by Nick Gromicko and Mark Cohen
In 2012, a Virginia home inspector won a judgment for $11,000 for defamation, and an additional $11,000 in punitive damages. The case, Sessa v. Shaffer and Angie’s List, Inc., was filed in the Circuit Court for Virginia Beach.
The background of the case is as follows. The inspector and defendant lived in the same condominium complex. They became involved in a dispute over HOA issues. The defendant then created an alias on Angie’s List and wrote a negative review of the inspector, even though she had never hired him to perform an inspection.
Because an inspector’s reputation is critical to his or her success, you should be justifiably concerned that a dissatisfied client (or someone else with a grudge) might post negative reviews about you or your company on the Internet using Angie’s List, Google Reviews, and similar online forums.
As an inspector, if you become aware of a negative review, you should promptly send a cease-and-desist letter to the person who posted it. You should also write to the site
that published the review and explain the facts, and ask that the site's administrator remove the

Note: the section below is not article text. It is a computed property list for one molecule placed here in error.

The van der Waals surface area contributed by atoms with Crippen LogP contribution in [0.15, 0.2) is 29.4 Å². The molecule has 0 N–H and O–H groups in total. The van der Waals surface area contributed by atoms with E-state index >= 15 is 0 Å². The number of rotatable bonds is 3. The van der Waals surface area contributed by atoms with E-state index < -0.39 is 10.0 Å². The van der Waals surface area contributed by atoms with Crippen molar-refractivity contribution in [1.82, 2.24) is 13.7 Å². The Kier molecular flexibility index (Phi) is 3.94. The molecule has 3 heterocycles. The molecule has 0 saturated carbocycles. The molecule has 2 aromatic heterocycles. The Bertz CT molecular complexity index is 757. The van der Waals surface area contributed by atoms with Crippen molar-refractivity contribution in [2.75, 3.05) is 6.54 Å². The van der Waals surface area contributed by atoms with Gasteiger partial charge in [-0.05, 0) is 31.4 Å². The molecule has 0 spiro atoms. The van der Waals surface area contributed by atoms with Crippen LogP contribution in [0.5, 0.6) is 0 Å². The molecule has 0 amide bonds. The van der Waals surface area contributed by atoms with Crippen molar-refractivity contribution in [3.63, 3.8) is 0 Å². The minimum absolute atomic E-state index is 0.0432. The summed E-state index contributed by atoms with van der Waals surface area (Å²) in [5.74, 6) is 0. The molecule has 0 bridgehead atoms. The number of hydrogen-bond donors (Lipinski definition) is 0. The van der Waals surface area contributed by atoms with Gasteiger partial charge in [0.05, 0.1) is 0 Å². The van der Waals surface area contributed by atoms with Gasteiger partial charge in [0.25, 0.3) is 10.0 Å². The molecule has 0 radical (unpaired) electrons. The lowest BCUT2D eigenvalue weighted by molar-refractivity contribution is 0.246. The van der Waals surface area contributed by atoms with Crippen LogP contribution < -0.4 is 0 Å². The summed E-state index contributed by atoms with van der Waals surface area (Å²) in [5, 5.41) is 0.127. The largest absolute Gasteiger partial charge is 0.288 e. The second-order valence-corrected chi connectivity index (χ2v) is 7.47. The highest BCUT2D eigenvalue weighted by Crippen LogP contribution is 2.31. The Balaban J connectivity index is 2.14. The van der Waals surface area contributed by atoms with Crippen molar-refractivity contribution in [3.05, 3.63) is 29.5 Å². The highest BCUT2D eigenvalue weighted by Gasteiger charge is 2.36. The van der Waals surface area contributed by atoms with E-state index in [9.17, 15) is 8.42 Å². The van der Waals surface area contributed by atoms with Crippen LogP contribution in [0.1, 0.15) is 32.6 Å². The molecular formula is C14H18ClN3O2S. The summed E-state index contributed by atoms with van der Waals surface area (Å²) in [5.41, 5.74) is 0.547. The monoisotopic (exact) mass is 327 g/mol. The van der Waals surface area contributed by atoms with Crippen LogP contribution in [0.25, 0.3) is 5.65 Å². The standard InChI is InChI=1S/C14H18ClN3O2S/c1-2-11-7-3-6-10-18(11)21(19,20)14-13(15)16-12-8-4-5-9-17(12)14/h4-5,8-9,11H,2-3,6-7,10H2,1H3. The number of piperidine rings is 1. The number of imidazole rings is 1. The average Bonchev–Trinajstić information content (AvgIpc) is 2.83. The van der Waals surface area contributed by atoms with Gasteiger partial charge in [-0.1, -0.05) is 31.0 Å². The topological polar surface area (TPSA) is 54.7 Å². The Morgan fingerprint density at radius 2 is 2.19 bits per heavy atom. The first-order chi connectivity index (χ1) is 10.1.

negative review. If a client wrote the
review, it may be appropriate to include the contract that the client signed, along with the SOP that you followed.
If the author of the negative review or the site owner does not remove the post, you should consider legal action. In this regard, it's important to try to document your economic damages. One way to do this is to compare the volume of phone calls or revenue you were receiving before the negative review was published with the volume of calls or revenue after the review was published.
It’s also important to make sure your contract or pre-inspection agreement contains a clause that provides that your client must pay your attorney’s fees if you prevail in any lawsuit against you. That provision would apply to a defamation suit.
Another case of note is Porter v. Joy Realty, Inc., 872 A.2d 848 (Pa. Super. 2005). In that case, an inspector noted a defect in his report. The real estate agent then made negative statements about the inspector to the inspector’s client. The trial court granted the agent’s motion for summary judgment, but the appellate court reinstated the lawsuit, holding that the inspector had alleged a valid claim. If a real estate agent has made a negative statement about you, you may want to refer to this case or provide a copy of the decision with your cease-and-desist letter to the agent.
Finally, if you sue a person for defamation, there may be circumstances under which the defendant’s homeowner’s policy will provide coverage. See, Pech v. Racine, 690 N.W.2d 96 (Wisc. App. 2004).
If you would like a copy of any of these cases, contact InterNACHI® at email@example.com. InterNACHI® has an extensive library of documents on this topic and significant experience in these cases. InterNACHI’s legal department stands ready to assist you and work with your attorney, if asked to do so.